This settlement is the result of a citizen suit filed by Columbia Riverkeeper in 2013 in federal district court in Oregon, Western Washington, and Eastern Washington, before the cases were consolidated in the Eastern District of Washington. Riverkeeper’s complaints alleged that the Army Corps violated the Clean Water Act with unmonitored, unpermitted oil discharges from eight hydroelectric dams. The dams addressed include the Bonneville, the John Day, The Dalles and McNary in Oregon and the Ice Harbor, Lower Monumental, Little Goose and Lower Granite in Washington. A highly-publicized 2012 spill of transformer oil containing PCBs at the Ice Harbor Dam on the Snake River has been at the center of this controversy.
Although the settlement only applies to the eight dams at issue in the litigation, it could have nationwide implications for the hundreds of dams managed by the federal government as this issue is now, more than ever, on the radar of environmental groups throughout the country.
From CQ.com (Congressional Quarterly) July 30, 2014
Democrats Pound Labor Department Over Farm Enforcement
By Philip Brasher, CQ Roll Call
House Democrats joined Republicans in accusing the Department of Labor on Wednesday of abusing its authority in trying to stop violations of wage-and-hour regulations by growers of fresh produce.
The department has been acting in “complete disregard” of farmers’ constitutional due-process rights by forcing them into settlements under threat of seizing their crops, Rep. Kurt Schrader , D-Ore., told an agency official at a hearing. Suzan DelBene , D-Wash., said she was “very concerned we could see these actions repeated against farmers in my district who play by the rules.”
At issue is a Depression-era law that allows the department to stop the sale of goods when it suspects they were produced under illegal labor conditions. The department settled with three Oregon blueberry growers in 2012, but two of them decided to go to court and got a federal judge to agree that the agency had “unfairly stacked the deck” against the growers when it threatened crop seizures to get them to agree to the deal.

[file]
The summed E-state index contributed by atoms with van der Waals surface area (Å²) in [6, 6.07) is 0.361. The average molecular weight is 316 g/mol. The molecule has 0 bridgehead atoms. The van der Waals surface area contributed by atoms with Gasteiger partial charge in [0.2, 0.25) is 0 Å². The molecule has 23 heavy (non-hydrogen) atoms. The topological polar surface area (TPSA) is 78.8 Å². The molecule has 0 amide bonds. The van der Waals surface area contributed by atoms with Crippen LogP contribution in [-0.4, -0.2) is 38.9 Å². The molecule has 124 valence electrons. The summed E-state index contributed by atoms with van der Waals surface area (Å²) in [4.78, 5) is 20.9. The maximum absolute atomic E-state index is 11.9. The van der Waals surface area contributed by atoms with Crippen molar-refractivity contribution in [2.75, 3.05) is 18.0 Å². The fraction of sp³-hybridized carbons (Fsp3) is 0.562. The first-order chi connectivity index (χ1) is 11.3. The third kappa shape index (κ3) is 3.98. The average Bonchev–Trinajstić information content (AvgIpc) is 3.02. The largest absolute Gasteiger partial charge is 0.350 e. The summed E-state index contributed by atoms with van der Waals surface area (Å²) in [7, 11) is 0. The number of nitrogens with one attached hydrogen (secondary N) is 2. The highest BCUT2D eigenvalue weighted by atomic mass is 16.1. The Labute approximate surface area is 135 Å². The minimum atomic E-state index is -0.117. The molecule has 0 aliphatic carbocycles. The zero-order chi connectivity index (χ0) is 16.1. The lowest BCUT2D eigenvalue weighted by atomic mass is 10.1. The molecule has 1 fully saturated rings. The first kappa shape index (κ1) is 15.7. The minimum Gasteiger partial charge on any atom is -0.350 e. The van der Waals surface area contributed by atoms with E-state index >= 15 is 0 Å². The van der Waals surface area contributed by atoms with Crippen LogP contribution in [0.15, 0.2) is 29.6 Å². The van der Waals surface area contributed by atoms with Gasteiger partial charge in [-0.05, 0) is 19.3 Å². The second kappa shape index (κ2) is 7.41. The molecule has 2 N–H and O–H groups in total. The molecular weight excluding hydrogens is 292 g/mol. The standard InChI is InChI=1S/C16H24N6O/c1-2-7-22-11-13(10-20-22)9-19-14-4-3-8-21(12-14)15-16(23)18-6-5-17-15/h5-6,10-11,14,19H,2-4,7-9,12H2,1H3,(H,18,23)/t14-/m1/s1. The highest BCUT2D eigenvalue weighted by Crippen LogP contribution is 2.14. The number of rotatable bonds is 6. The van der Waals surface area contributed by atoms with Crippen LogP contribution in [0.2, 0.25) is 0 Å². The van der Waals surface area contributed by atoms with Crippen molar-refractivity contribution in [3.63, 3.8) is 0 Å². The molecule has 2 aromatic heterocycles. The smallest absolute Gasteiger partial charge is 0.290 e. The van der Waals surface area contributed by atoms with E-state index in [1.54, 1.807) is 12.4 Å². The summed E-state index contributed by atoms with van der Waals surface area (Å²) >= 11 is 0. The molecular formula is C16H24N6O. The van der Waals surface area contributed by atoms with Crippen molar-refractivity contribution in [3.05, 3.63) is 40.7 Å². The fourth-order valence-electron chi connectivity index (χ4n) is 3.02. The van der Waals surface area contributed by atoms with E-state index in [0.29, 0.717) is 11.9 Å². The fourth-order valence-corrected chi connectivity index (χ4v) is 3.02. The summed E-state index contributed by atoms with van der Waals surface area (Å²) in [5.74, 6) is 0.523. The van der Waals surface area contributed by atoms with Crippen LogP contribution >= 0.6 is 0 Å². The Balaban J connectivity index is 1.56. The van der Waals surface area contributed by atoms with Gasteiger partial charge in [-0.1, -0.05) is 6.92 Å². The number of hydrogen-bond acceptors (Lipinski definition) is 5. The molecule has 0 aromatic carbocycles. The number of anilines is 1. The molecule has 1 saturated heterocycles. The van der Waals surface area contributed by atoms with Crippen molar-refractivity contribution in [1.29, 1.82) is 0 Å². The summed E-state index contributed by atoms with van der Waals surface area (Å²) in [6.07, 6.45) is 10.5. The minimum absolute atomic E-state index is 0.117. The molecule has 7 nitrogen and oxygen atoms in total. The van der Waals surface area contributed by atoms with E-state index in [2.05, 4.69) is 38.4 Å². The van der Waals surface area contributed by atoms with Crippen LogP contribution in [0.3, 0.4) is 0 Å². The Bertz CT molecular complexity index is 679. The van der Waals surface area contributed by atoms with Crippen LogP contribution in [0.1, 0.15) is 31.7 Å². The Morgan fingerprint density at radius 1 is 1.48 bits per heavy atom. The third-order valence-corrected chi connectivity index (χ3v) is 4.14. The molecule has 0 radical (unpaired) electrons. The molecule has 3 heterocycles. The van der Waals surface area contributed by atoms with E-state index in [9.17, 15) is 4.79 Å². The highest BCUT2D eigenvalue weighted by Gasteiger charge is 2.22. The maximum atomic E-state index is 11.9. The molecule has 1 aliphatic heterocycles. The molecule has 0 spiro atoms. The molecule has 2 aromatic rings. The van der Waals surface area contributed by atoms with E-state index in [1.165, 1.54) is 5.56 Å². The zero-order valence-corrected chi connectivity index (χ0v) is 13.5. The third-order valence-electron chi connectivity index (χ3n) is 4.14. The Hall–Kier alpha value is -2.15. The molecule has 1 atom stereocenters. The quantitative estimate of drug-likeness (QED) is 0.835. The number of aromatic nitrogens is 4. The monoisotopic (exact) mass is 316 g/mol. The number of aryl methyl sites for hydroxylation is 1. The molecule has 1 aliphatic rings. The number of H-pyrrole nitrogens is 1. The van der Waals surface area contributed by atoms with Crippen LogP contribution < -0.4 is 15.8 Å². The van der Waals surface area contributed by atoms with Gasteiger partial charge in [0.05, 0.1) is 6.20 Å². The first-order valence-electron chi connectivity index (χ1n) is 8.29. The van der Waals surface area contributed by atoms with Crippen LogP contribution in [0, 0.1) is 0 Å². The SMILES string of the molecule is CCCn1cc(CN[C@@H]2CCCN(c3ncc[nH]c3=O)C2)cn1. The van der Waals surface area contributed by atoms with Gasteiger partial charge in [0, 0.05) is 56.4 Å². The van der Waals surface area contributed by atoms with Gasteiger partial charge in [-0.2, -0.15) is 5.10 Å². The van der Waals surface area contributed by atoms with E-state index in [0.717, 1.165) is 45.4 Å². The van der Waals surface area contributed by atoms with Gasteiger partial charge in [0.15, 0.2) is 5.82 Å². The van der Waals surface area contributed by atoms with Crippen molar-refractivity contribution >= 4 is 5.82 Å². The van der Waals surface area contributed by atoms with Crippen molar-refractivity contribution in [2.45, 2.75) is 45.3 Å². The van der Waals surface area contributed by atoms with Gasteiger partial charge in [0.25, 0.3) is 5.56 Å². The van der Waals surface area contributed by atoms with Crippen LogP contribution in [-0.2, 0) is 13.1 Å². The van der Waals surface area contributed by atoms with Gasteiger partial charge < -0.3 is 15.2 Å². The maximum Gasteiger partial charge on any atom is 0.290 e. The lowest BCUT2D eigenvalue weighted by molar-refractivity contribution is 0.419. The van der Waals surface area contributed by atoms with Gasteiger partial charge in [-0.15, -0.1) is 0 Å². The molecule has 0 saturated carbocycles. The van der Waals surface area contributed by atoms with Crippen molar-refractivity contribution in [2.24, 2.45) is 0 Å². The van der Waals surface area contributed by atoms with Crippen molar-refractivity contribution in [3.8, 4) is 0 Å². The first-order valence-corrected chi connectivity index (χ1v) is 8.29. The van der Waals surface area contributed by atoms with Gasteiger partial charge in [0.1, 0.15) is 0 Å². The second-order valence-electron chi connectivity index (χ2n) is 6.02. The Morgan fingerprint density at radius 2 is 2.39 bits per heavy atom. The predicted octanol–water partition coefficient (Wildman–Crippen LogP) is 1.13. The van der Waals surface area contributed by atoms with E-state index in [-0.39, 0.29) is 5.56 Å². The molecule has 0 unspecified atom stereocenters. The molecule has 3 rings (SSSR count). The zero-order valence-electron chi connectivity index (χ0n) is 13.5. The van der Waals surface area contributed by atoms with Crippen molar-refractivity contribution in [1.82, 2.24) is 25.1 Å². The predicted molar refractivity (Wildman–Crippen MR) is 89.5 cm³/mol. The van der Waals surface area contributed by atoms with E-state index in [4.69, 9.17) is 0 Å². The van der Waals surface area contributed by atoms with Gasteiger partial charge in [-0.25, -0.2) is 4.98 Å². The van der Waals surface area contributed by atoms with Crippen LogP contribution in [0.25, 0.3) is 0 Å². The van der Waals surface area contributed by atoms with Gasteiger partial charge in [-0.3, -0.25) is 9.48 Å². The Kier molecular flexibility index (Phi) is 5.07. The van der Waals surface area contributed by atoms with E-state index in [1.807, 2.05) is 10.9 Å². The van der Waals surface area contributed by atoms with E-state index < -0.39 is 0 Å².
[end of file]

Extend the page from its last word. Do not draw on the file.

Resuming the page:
David Weil, administrator of the department’s Wage and Hours Division, told the House Agriculture subcommittee that the “hot goods” authority had been used only sparingly against farmers — 28 times in 7,500 cases since 2001. “This statute does not exclude any sector based on perishability” of the products, Weil said. (Products are considered “hot goods” when produced under illegal working conditions.)
But lawmakers told Weil it is unfair for the department to use the authority against producers of highly perishable commodities such as berries, because farmers have little choice but to settle with the department or risk losing their crop.
Ann McLane Kuster , D-N.H., called the department’s enforcement actions “heavy handed” and said the agency needs to “make a greater effort” to work with farmers. The subcommittee chairman, Austin Scott , R-Ga., said the department was using “fear and intimidation” to “extort concessions from producers with little if any proof of wrong doing.” The department has threatened hot-goods actions against producers in Georgia several times, he said.
A Democrat who runs Oregon’s Bureau of Labor and Industries, Brad Avakian, told the panel that the “hot goods” authority gave Labor “much too much leverage” with farmers. “It is just inherently the wrong method to use,” he said.
Rep. Ted Yoho , R-Fla., said the department appeared to be stepping up its investigations of farms that employ migrant labor. Weil essentially confirmed that, saying that the department’s enforcement priorities were “very data driven” and included some agricultural sectors. “The trend you’re describing is part of a larger emphasis on focusing our limited resources … on the industries where we find violations are the highest,” he said.
In an April letter to the department, the advocacy group Farmworker Justice said the hot-goods authority should be used more often to reduce “widespread legality, and to protect both farmworkers and law-abiding employers from those employers that seek an unfair advantage by violating the law.”
Source: CQ News
© 2014 CQ Roll Call All Rights Reserved.
From The Capital Press: http://www.capitalpress.com/Oregon/20140424/judge-throws-out-hot-goods-settlements
A federal judge has upheld a previous ruling that the U.S. Labor Department unlawfully coerced farmers into settling allegations of “hot goods” labor law violations.
Earlier this year, a magistrate judge recommended vacating the deals, under which three Oregon farms paid $240,000 in alleged back wages and penalties.